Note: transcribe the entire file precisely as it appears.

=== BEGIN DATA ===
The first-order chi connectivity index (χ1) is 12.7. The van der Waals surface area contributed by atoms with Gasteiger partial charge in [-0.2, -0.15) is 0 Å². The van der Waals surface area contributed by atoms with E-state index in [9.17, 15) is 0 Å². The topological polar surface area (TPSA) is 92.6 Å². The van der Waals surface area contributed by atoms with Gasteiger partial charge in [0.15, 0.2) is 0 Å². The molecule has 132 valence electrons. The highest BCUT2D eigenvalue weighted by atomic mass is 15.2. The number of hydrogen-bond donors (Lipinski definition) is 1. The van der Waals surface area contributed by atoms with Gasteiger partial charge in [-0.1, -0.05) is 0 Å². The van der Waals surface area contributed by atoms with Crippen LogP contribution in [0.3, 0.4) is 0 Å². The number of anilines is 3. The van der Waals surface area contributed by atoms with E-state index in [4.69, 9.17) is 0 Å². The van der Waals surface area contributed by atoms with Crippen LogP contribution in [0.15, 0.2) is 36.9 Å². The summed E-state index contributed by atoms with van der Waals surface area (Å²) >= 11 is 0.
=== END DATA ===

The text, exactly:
The first-order chi connectivity index (χ1) is 12.7. The van der Waals surface area contributed by atoms with Gasteiger partial charge in [-0.2, -0.15) is 0 Å². The van der Waals surface area contributed by atoms with E-state index in [9.17, 15) is 0 Å². The topological polar surface area (TPSA) is 92.6 Å². The van der Waals surface area contributed by atoms with Gasteiger partial charge in [0.15, 0.2) is 0 Å². The molecule has 132 valence electrons. The highest BCUT2D eigenvalue weighted by atomic mass is 15.2. The number of hydrogen-bond donors (Lipinski definition) is 1. The van der Waals surface area contributed by atoms with Gasteiger partial charge in [-0.1, -0.05) is 0 Å². The van der Waals surface area contributed by atoms with Crippen LogP contribution in [0.3, 0.4) is 0 Å². The number of anilines is 3. The van der Waals surface area contributed by atoms with E-state index in [4.69, 9.17) is 0 Å². The van der Waals surface area contributed by atoms with Crippen LogP contribution in [0.15, 0.2) is 36.9 Å². The summed E-state index contributed by atoms with van der Waals surface area (Å²) >= 11 is 0.